“The value of the particular item sold at Sotheby’s eight centuries later is entirely different. It’s a kind of illusion. We can call it magical value as opposed to meaningful value. It’s like the value acquired by one baseball when Bobby Thomson batted it out of the Polo Grounds. A physical object becomes desirable, precious, almost holy, by common consensus, on account of a history — a story — that is attached to it. (If it turns out you’ve got the wrong baseball, the value vanishes just as magically.)”

And the conclusion:

“Just when digital reproduction makes it possible to create a “Rembrandt” good enough to fool the eye, the “real” Rembrandt becomes more expensive than ever. Why? Because the same free flow that makes information cheap and reproducible helps us treasure the sight of information that is not. A story gains power from its attachment, however tenuous, to a physical object. The object gains power from the story. The abstract version may flash by on a screen, but the worn parchment and the fading ink make us pause. The extreme of scarcity is intensified by the extreme of ubiquity.”

Good marketers were always storytellers. Stories help build emotional connections with people, make the brand appear human, draw us in. These stories have to be supported by experiences. Compare a good brand experience with dating: The guy you meet might have the greatest story ever told but nothing is founded in reality. Result: You’ll run for the hills. When your brand overpromises through storytelling and underdelivers in the experience department, you have nowhere to go. And your customers will go somewhere else.

In the new marketing reality, experience specialists and storytellers have to work together. The goal: To create a scarce story that’s supported by a ubiquitous consumer experience. And that goes much deeper than advertising and marketing. That goes to the heart and soul of an organization. Because people want to connect with brands not on an intellectual level. They want to engage from heart to heart. And, dare I say, from soul to soul.

Our logo


Developing a great logo is a weird mix of art, science and psychology. We wanted to have a logo that speaks to the brand pillars of ConversationAgency: Authenticity, Trust, Open Dialogue. In addition, the logo should represent our foundation in proven marketing and advertising techniques, while, at the same time, being open to the world of new marketing. Last but not least, the logo needed to be human, signifying an openess to conversation and real dialogue.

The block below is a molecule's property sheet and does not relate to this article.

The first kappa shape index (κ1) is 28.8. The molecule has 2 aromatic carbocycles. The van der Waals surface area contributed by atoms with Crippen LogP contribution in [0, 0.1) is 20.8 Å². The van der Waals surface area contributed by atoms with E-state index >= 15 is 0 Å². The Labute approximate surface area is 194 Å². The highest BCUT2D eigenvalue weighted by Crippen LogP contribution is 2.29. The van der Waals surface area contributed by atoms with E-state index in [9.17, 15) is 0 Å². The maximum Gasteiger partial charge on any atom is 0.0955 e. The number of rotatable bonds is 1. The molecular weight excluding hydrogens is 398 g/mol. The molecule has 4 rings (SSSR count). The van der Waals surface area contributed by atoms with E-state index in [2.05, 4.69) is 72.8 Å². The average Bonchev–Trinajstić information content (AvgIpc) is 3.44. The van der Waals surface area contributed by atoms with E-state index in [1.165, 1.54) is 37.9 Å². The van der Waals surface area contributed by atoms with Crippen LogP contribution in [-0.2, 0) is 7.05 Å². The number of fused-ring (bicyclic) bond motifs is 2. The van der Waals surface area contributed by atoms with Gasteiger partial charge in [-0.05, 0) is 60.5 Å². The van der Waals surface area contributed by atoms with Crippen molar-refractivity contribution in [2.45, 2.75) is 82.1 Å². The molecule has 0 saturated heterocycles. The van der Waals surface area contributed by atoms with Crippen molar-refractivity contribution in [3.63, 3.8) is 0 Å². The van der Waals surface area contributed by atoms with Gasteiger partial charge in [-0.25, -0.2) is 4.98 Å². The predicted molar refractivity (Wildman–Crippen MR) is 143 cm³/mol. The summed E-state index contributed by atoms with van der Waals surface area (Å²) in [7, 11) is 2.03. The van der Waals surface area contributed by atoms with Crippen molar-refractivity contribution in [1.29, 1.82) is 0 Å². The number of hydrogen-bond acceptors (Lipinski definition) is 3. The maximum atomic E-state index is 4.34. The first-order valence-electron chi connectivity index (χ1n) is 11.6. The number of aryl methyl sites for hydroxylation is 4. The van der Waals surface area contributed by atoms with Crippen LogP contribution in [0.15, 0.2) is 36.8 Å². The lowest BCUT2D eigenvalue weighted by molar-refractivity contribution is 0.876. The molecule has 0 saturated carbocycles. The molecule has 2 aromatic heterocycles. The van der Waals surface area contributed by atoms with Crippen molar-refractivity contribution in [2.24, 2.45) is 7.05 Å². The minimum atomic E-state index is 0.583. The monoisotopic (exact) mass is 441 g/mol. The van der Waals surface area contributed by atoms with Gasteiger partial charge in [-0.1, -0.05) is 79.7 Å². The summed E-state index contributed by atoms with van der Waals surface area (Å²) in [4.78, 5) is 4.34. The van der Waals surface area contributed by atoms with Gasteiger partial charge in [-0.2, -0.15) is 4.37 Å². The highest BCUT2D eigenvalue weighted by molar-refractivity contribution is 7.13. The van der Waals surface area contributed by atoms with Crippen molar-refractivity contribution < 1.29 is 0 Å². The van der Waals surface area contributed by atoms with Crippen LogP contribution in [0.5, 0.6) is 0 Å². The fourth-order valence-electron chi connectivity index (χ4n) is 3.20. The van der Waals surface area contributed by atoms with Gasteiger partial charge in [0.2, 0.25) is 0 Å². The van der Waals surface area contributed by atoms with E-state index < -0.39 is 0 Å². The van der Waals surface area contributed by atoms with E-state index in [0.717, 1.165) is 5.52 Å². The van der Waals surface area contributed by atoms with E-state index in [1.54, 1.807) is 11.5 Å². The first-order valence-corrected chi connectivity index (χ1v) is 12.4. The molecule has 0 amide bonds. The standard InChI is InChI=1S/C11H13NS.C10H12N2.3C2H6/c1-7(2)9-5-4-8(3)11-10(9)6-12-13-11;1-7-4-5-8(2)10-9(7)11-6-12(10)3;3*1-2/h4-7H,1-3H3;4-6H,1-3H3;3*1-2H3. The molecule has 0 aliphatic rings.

We trusted our friends at Geyrhalter Design, Inc. with this task and were pleasantly surprised how well they translated our brand vision and mission into the new logo. The only major discussion points were the colors: Many were considered, discussed and debated. Gray and orange made the final cut because the combination of both colors felt true to the brand:

Orange represents fun, cheeriness, openess, warm exuberance and speed. Grey translates to authority, trust and praticality. A perfect match for ConversationAgency: We stand for open conversations that connect with people on an emotional basis. Conversations that are beneficial for people and businesses, based on trust and mutual respect.

Ok, the logo is done. Let’s get the conversation going!

Passion Points


Everybody has a passion. Football, news, music, film, cars, blogging – the list is infinite. A passion changes everything: Money and time become irrelevant. Being an expert, becoming part of a community and connecting with other people is a driving force that’s unstoppable.

Marketing always tried to tap into passion points: The love for pigskin has been exploited and monetized by numerous brands. Passion Point Marketing 1.0.

 With the advent of Web 2.0, communities can form in moments and converse with each other through various channels. Instead of interrupting/disrupting these ongoing conversations (more often than not negatively impacting the brand), businesses need to engage and join a passion point conversation.

Segmenting and targeting these ‘passion communities’ garners a higher ROI than any traditional segmentation. Businesses just need to get out of their own way: Stop segmented broadcasting and start to narrow-narrowcast.

Introducing our mascot – McWaddle


Why did we choose a penguin as our mascot?

A few reasons:

– The ConversationAgency is a specialized agency, just like the penguin is one of the most specialized birds today. In this complex marketing world, penguins teach us that specialization is imperative for survival.

– Penguins, just like the ConversationAgency, regard politeness and sensitivity towards one another as important skills: Penguins bow to one another in courtship, they have processions in courteous lines to the water and hold themselves with dignity. Ironically, penguins teach us how to be better and nicer humans.

– The penguin teaches us that we have an uncommon grace and should be authentic about it. So what if we can be clumsy in some areas of our life? So what if we don’t look the way we should? So if we can’t express ourselves like trained speakers and writers? Just like penguins, the ConversationAgency believes in the grace of the common man and believes in authentic voices.

Penguins and the ConversationAgency know their place in the world. We understand the human need for conversation and exchange of ideas. And we connect this human desire with the need of businesses to converse with people in meaningful ways.

We welcome the honorable McWaddle to our family.